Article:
Back on track, chapter 4 is about Geek Girl Feminism, looking for the best representations in media and pointing out that unlike the stereotyped antisocial teen nerd boy who lives in his parents’ basement and can’t talk to girls (and his awful, AWFUL counterpart the mythical Fake Geek Girl), women make up a large part of fandom and we have the right to love what we love and to know that we are the heroes every bit as much as the guys are. (See Sam’s awesome Geek Girl’s Litany for Feminism below.)

It can be intimidating to insert yourself into a tightly-knit yet wildly diverse community like fandom can be, especially when you get nonsense like GamerGate giving nerdiness and gamers a bad name in the media. (Yes, it was nonsense, if you feel the need to dox and threaten to injure, rape or kill ANYONE in the name of your argument you are an asshole and you lose any modicum of respect for your argument and for you personally). That said, fandom can be an amazing place and you can meet amazing people who not only love what you love, but can share with you other amazing things that you will love. Fandom can enrich your life, give you friends and interests and sometimes even a career. Fandom is filled with smart, creative, hardworking people, and they can be very welcoming to newbies. If you want to jump into the deep end and sally forth to your first convention all on your own, go ahead– it’s how we used to do it (it’s what I did). If you want some great tips, this book is a great guide for how to venture in, both in person at cons and good online spaces to introduce yourself.

Now, if you’ll excuse me, Sam made some great recommendations and I think I need to go hunt them down (and rewatch/reread any old favourites she listed). Hey Sam, any time you want to trade kickass-chick book lists, let me know. I have a feeling you would LOVE Esther Friesner’s Chicks in Chainmail anthology series. Two words: Amazon Comedy.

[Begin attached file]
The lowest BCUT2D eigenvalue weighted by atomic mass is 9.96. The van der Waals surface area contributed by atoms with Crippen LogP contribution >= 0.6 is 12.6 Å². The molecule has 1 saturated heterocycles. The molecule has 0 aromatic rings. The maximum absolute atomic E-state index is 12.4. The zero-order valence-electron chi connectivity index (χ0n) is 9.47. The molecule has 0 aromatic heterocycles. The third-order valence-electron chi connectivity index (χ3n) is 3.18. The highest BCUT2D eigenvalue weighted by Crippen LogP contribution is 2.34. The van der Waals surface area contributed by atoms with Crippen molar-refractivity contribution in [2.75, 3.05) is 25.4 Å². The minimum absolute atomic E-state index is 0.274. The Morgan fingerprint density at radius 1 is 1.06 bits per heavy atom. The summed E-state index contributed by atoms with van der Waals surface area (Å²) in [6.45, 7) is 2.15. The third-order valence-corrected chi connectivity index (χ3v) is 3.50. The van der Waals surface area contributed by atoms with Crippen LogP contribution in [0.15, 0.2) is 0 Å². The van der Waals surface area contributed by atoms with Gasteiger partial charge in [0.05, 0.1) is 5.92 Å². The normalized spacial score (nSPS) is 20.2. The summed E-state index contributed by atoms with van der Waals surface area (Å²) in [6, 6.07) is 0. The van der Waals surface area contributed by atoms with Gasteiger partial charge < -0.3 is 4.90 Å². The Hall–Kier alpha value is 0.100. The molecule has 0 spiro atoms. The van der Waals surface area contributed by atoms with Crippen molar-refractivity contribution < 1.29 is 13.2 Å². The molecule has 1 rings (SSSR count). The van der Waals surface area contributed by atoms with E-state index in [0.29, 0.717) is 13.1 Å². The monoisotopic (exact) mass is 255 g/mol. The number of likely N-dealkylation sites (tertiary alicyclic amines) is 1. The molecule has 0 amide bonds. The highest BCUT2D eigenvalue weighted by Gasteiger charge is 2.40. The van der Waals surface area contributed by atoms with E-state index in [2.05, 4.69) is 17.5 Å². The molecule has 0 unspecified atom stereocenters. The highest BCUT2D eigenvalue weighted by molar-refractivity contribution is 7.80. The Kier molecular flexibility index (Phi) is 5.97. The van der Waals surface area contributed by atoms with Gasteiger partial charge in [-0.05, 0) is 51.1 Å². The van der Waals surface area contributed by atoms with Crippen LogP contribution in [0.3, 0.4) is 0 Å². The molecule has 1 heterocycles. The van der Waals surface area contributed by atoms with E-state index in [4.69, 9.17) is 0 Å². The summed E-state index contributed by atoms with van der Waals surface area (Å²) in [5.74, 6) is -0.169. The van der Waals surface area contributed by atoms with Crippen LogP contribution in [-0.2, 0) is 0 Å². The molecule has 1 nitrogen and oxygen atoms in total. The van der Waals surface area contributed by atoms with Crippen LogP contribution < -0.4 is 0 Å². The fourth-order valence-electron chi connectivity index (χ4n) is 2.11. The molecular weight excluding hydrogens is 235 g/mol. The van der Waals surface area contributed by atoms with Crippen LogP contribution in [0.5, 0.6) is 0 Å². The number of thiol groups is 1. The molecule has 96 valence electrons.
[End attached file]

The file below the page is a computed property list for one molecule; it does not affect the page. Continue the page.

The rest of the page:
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The Geek Girl’s Litany for Feminism
I am a geek girl and I am a feminist. I embrace the word “fangirl” with open arms. I don’t have to prove my nerd cred to anyone, ever. Whether I’m a comics noob, Or a fic writer typing up her next chapter, Or a hard-core gamer who sometimes forgets to sleep (Not that I ever do that), No one else gets to decide whether I do or do not belong. From SuperWhoLock to Shakarian I accept all fandom and ships As equally meaningful and important In our geek girl lives. Even if your OTP is my NOTP, I will still like you (Even if I have to unfollow your blog). I can wear makeup and R2D2 mini dresses, Or a Chewie T-shirt and ripped jeans, And the world has to deal with it; Because a geek feminist looks however she wants And doesn’t apologize. I will support empowering, lady-created media, And amazing female characters That make me feel like I could be Batgirl, If I just had some yellow Doc Martens And a vigilante complex. I’m the Doctor, not a companion; Buffy, not Bella; Nobody’s sidekick, love interest, or token female. I’m driving this ship. I’M A FANGIRL, A FEMINIST, AND A FORCE TO BE RECKONED WITH.

Fangirl's Litany

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2 thoughts on “Today I Read…The Fangirl’s Guide to the Galaxy

  1. Pingback: OLA Super Conference 2015 review | wadingthroughbooks